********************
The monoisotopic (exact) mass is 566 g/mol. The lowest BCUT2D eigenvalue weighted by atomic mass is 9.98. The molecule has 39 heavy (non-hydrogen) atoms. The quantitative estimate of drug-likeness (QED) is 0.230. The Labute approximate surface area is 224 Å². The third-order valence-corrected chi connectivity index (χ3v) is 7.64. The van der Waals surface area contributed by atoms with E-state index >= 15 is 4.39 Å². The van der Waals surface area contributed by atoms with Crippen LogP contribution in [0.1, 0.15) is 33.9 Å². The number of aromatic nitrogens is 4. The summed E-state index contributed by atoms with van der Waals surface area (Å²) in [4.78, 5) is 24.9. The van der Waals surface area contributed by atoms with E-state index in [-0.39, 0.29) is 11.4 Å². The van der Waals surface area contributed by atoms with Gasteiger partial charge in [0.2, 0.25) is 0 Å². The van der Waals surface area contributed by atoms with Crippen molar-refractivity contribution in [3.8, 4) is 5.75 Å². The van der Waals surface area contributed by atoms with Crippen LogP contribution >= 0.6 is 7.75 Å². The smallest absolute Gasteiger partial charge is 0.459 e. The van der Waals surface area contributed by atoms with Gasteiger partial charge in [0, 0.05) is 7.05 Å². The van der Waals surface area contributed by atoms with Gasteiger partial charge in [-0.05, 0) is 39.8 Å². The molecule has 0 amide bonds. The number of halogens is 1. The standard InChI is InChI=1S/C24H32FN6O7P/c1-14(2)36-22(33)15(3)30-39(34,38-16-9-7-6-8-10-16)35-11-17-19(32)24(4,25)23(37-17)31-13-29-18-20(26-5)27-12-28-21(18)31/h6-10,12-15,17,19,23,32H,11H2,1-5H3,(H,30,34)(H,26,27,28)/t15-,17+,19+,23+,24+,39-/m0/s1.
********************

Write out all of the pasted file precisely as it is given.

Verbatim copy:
The monoisotopic (exact) mass is 566 g/mol. The lowest BCUT2D eigenvalue weighted by atomic mass is 9.98. The molecule has 39 heavy (non-hydrogen) atoms. The quantitative estimate of drug-likeness (QED) is 0.230. The Labute approximate surface area is 224 Å². The third-order valence-corrected chi connectivity index (χ3v) is 7.64. The van der Waals surface area contributed by atoms with E-state index >= 15 is 4.39 Å². The van der Waals surface area contributed by atoms with Crippen LogP contribution in [0.1, 0.15) is 33.9 Å². The number of aromatic nitrogens is 4. The summed E-state index contributed by atoms with van der Waals surface area (Å²) in [4.78, 5) is 24.9. The van der Waals surface area contributed by atoms with E-state index in [-0.39, 0.29) is 11.4 Å². The van der Waals surface area contributed by atoms with Gasteiger partial charge in [0.2, 0.25) is 0 Å². The van der Waals surface area contributed by atoms with Crippen molar-refractivity contribution in [3.8, 4) is 5.75 Å². The van der Waals surface area contributed by atoms with Crippen LogP contribution >= 0.6 is 7.75 Å². The smallest absolute Gasteiger partial charge is 0.459 e. The van der Waals surface area contributed by atoms with Gasteiger partial charge in [0, 0.05) is 7.05 Å². The van der Waals surface area contributed by atoms with Gasteiger partial charge in [-0.05, 0) is 39.8 Å². The molecule has 0 amide bonds. The number of halogens is 1. The standard InChI is InChI=1S/C24H32FN6O7P/c1-14(2)36-22(33)15(3)30-39(34,38-16-9-7-6-8-10-16)35-11-17-19(32)24(4,25)23(37-17)31-13-29-18-20(26-5)27-12-28-21(18)31/h6-10,12-15,17,19,23,32H,11H2,1-5H3,(H,30,34)(H,26,27,28)/t15-,17+,19+,23+,24+,39-/m0/s1.